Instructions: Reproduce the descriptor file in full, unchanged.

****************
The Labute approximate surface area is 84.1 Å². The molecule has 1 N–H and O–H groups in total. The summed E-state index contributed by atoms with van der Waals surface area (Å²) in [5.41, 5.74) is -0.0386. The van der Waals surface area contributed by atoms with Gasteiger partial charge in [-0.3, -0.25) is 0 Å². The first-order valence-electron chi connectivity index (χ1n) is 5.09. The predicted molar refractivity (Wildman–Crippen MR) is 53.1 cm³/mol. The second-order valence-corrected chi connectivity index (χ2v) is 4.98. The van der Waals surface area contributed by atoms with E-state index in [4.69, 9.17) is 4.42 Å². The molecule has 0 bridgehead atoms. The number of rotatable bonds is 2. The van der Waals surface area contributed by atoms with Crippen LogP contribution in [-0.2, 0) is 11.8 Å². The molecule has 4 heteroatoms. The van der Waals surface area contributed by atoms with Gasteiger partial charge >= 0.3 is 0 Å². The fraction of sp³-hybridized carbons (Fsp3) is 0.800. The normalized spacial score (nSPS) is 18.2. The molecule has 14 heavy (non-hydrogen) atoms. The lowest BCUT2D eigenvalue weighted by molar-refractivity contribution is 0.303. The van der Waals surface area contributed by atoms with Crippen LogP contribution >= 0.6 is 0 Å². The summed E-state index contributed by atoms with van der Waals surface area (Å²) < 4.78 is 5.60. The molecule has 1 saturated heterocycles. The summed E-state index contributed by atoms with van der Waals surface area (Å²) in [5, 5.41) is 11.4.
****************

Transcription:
The Labute approximate surface area is 84.1 Å². The molecule has 1 N–H and O–H groups in total. The summed E-state index contributed by atoms with van der Waals surface area (Å²) in [5.41, 5.74) is -0.0386. The van der Waals surface area contributed by atoms with Gasteiger partial charge in [-0.3, -0.25) is 0 Å². The first-order valence-electron chi connectivity index (χ1n) is 5.09. The predicted molar refractivity (Wildman–Crippen MR) is 53.1 cm³/mol. The second-order valence-corrected chi connectivity index (χ2v) is 4.98. The van der Waals surface area contributed by atoms with E-state index in [4.69, 9.17) is 4.42 Å². The molecule has 0 bridgehead atoms. The number of rotatable bonds is 2. The van der Waals surface area contributed by atoms with Crippen LogP contribution in [-0.2, 0) is 11.8 Å². The molecule has 4 heteroatoms. The van der Waals surface area contributed by atoms with Gasteiger partial charge >= 0.3 is 0 Å². The fraction of sp³-hybridized carbons (Fsp3) is 0.800. The normalized spacial score (nSPS) is 18.2. The molecule has 14 heavy (non-hydrogen) atoms. The lowest BCUT2D eigenvalue weighted by molar-refractivity contribution is 0.303. The van der Waals surface area contributed by atoms with Crippen LogP contribution >= 0.6 is 0 Å². The summed E-state index contributed by atoms with van der Waals surface area (Å²) < 4.78 is 5.60. The molecule has 1 saturated heterocycles. The summed E-state index contributed by atoms with van der Waals surface area (Å²) in [5, 5.41) is 11.4.